After securing an IV line with 18 G IV cannula in the left upper limb, standard monitors [ECG, pulse oximeter, non-invasive blood pressure (NIBP), end-tidal carbon dioxide (ETCO2)] were attached and the baseline vitals recorded. Inj. Glycopyrrolate 0.2 mg IV was administered.
The patient's airway was anesthetized with lignocaine viscous 2% gargles and lignocaine spray (10%) into the laryngo-pharynx. Nasal prongs were connected and a constant flow of oxygen was given at 3 l/min. Just 3 min before intubation, Inj. Fentanyl 150 mcg was administered IV; a smooth direct laryngoscopy was performed and a flexometallic tube of size 7 mm with an intubating stylet was inserted into the vocal cords. Confirmation was established by reservoir bag movement and capnography. Bilateral air entry was checked and confirmed. Immediately once the airway was secured, general anesthesia was induced with Inj. Propofol 80 mg along with Inj. Vecuronium bromide 6 mg IV for skeletal muscle relaxation. Inj. Diclofenac 75 mg was administered as IV infusion for analgesia.
Maintenance was continued with nitrous oxide and oxygen in the ratio of 5:3 in Bain's circuit along with propofol infusion at a steady rate of 100 mcg/kg/min. One liter of Ringer's lactate and 1 Unit of whole blood were administered intraoperatively. Urine output was monitored intraoperatively. The surgical procedure was uneventful.
At the end of the surgery, patient's muscle relaxation was antagonized using 2.5 mg of Inj. Neostigmine and 0.4 mg of Inj. Glycopyrrolate. Before extubation, leak test was performed which did not show any leakage to positive pressure ventilation. Extubation was deferred and the patient was transferred to the intensive care unit (ICU) with endotracheal tube in situ for a further period of 48 h to avoid airway obstruction secondary to tracheomalacia. Fiberoptic examination of the airway was done on the 3 rd day to rule out collapse of tracheal rings. As there was no collapse of tracheal rings, the patient was extubated uneventfully.
| Discussion|| |
Preoperative risk factors in a patient with large and long-standing goiter (more than 3 years) are significant tracheal narrowing and/or deviation, retro-sternal extension, preoperative recurrent laryngeal nerve palsy, difficult tracheal intubation and thyroid cancer. 
Difficulty with intubation may be caused by an enlarged thyroid gland producing tracheal deviation, compression, or both.  Amathieu et al.  concluded that classical predictive criteria like mouth opening <35 mm, Mallampati III or IV, limited neck movements <80°, and thyromental distance were reliable predictors of difficult airway. Management of the difficult airway presents a great dilemma for the anesthesiologist. Practice guidelines and algorithms may help in such situations. However, the anesthesiologist's judgment and vigilance remain the primary means to safe airway management.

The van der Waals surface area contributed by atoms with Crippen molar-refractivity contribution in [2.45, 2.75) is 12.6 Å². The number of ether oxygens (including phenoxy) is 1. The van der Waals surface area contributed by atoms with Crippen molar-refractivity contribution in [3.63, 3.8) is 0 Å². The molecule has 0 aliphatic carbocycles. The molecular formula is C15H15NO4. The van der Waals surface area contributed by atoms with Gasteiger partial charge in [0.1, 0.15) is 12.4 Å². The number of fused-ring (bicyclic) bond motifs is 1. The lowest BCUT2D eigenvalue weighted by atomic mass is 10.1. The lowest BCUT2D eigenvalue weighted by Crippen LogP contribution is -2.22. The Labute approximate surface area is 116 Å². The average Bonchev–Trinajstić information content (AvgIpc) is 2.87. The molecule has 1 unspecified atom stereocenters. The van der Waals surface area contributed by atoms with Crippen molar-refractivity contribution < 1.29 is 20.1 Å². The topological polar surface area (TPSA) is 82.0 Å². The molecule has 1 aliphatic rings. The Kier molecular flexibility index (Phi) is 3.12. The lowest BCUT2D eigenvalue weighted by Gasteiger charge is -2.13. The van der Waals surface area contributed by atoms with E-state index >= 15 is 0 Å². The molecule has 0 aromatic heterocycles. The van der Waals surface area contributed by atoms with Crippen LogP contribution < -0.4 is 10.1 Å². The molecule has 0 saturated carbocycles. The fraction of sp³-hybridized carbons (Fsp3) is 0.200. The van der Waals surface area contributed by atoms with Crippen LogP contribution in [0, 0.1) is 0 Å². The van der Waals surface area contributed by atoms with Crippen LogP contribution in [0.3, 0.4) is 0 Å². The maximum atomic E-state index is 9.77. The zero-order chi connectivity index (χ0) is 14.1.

This case had five of the six predictors for difficult airway. These factors help in predicting the difficulty associated with intubation.
Induction of general anesthesia could be risky because it may precipitate complete airway closure and make facemask ventilation and tracheal intubation impossible due to chronic pressure. Some patients with huge thyroid do not tolerate supine position due to stridor and tracheal compression. Tracheostomy may not be feasible due to anatomical distortion of the anterior neck as well as the inability to tolerate supine position in a few patients.  For the same reason, tracheostomy was not preferred in our case.
It is recommended that an initial fiberoptic bronchoscopy be done to define the extent of retro-sternal extension of the thyroid mass and to rule out obstruction of the airway.  Though awake fiberoptic intubation could also be feasible under the effect of mild sedation and topical anesthesia, it was not planned in our case. It was kept as plan B along with rigid brochoscopy. Awake intubation should be planned if obstruction seems significant. So, this was planned in our case as she had history of stridor and respiratory difficulty in the supine position. Plan A was to perform an awake smooth and swift direct laryngoscopy, as mouth opening was adequate.
Another concern is tracheomalacia in these patients, which can complicate both intubation and extubation. Pressure on the trachea exerted by the neck mass can cause necrosis to parts of the tracheal wall, which can lead to complete collapse of the airway with muscle relaxation. To rule out tracheomalacia, leak test is performed. After deflating the cuff of endotracheal tube, note whether there is any leak on positive pressure ventilation. If despite the cuff deflation, there is no leakage of gases to gentle positive pressure ventilation, there is probability of tracheal collapse around the endotracheal tube. For extubation in such cases, direct visualization of airway patency is suggested. The fiberoptic bronchoscope can be used to assess for airway collapse and vocal cord movement as the endotracheal tube and bronchoscope together are slowly pulled back. If tracheal collapse is noted, the endotracheal tube and bronchoscope should be immediately readvanced and it is advisable to defer extubation.
In our case, patient was electively kept intubated for 36 h in view of chances of tracheomalacia. The patient was extubated after cuff deflation demonstrated adequate leak around the tracheal tube while she was awake and breathing spontaneously.
In conclusion, proper preoperative planning and discussion with the surgeon, along with proper intraoperative management and postoperative ventilatory care decreases the morbidity in such huge thyroid cases.
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[Figure 1], [Figure 2], [Figure 3], [Figure 4]